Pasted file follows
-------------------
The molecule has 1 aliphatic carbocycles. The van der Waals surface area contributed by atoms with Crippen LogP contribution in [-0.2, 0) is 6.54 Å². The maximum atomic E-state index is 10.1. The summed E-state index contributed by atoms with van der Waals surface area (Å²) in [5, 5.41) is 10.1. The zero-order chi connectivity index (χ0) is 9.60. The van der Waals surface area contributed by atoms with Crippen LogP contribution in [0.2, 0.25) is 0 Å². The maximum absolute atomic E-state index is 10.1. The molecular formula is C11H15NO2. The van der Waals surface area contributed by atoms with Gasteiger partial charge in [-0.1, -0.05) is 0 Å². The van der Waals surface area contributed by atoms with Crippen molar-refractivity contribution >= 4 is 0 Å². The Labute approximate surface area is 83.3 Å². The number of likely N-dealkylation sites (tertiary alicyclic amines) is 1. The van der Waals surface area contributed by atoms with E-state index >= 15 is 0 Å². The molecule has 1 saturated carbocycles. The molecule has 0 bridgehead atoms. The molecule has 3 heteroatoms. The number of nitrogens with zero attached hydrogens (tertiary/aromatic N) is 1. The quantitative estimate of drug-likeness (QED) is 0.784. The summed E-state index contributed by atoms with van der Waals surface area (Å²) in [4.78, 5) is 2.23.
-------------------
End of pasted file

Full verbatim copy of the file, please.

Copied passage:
The molecule has 1 aliphatic carbocycles. The van der Waals surface area contributed by atoms with Crippen LogP contribution in [-0.2, 0) is 6.54 Å². The maximum atomic E-state index is 10.1. The summed E-state index contributed by atoms with van der Waals surface area (Å²) in [5, 5.41) is 10.1. The zero-order chi connectivity index (χ0) is 9.60. The van der Waals surface area contributed by atoms with Crippen LogP contribution in [0.2, 0.25) is 0 Å². The maximum absolute atomic E-state index is 10.1. The molecular formula is C11H15NO2. The van der Waals surface area contributed by atoms with Gasteiger partial charge in [-0.1, -0.05) is 0 Å². The van der Waals surface area contributed by atoms with Crippen molar-refractivity contribution >= 4 is 0 Å². The Labute approximate surface area is 83.3 Å². The number of likely N-dealkylation sites (tertiary alicyclic amines) is 1. The van der Waals surface area contributed by atoms with E-state index >= 15 is 0 Å². The molecule has 1 saturated carbocycles. The molecule has 0 bridgehead atoms. The molecule has 3 heteroatoms. The number of nitrogens with zero attached hydrogens (tertiary/aromatic N) is 1. The quantitative estimate of drug-likeness (QED) is 0.784. The summed E-state index contributed by atoms with van der Waals surface area (Å²) in [4.78, 5) is 2.23.